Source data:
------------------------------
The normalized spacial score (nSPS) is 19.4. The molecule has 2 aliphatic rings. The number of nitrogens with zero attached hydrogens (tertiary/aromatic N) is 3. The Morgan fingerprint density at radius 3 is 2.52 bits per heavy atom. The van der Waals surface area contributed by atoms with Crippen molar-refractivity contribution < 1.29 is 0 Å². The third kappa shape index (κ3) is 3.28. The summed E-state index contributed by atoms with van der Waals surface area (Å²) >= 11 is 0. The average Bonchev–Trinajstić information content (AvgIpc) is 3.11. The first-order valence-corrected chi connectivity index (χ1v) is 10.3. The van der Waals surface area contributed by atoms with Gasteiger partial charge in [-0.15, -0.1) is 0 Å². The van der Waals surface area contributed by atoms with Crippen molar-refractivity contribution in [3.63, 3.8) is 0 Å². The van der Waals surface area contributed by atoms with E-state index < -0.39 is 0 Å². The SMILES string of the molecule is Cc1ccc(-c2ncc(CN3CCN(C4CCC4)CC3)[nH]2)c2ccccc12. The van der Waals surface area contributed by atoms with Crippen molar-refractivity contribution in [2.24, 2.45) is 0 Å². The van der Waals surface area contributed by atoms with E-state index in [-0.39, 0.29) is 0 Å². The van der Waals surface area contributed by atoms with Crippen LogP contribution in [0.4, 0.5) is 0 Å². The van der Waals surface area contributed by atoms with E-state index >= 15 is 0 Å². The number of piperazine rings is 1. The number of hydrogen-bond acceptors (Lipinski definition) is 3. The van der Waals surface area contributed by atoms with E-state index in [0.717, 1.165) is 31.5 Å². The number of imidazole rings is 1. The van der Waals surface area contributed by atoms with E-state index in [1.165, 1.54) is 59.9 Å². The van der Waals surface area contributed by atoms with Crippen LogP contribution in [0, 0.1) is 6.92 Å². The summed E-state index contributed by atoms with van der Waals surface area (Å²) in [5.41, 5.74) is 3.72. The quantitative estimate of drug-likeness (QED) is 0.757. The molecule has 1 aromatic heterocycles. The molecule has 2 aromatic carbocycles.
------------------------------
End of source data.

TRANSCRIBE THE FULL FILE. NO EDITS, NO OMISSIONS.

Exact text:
The normalized spacial score (nSPS) is 19.4. The molecule has 2 aliphatic rings. The number of nitrogens with zero attached hydrogens (tertiary/aromatic N) is 3. The Morgan fingerprint density at radius 3 is 2.52 bits per heavy atom. The van der Waals surface area contributed by atoms with Crippen molar-refractivity contribution < 1.29 is 0 Å². The third kappa shape index (κ3) is 3.28. The summed E-state index contributed by atoms with van der Waals surface area (Å²) >= 11 is 0. The average Bonchev–Trinajstić information content (AvgIpc) is 3.11. The first-order valence-corrected chi connectivity index (χ1v) is 10.3. The van der Waals surface area contributed by atoms with Gasteiger partial charge in [-0.15, -0.1) is 0 Å². The van der Waals surface area contributed by atoms with Crippen molar-refractivity contribution in [3.63, 3.8) is 0 Å². The van der Waals surface area contributed by atoms with E-state index < -0.39 is 0 Å². The SMILES string of the molecule is Cc1ccc(-c2ncc(CN3CCN(C4CCC4)CC3)[nH]2)c2ccccc12. The van der Waals surface area contributed by atoms with Crippen molar-refractivity contribution in [2.24, 2.45) is 0 Å². The van der Waals surface area contributed by atoms with E-state index in [-0.39, 0.29) is 0 Å². The van der Waals surface area contributed by atoms with Crippen LogP contribution in [0.4, 0.5) is 0 Å². The van der Waals surface area contributed by atoms with E-state index >= 15 is 0 Å². The number of piperazine rings is 1. The number of hydrogen-bond acceptors (Lipinski definition) is 3. The van der Waals surface area contributed by atoms with E-state index in [0.717, 1.165) is 31.5 Å². The number of imidazole rings is 1. The van der Waals surface area contributed by atoms with E-state index in [1.165, 1.54) is 59.9 Å². The van der Waals surface area contributed by atoms with Crippen LogP contribution in [0, 0.1) is 6.92 Å². The summed E-state index contributed by atoms with van der Waals surface area (Å²) in [5.41, 5.74) is 3.72. The quantitative estimate of drug-likeness (QED) is 0.757. The molecule has 1 aromatic heterocycles. The molecule has 2 aromatic carbocycles.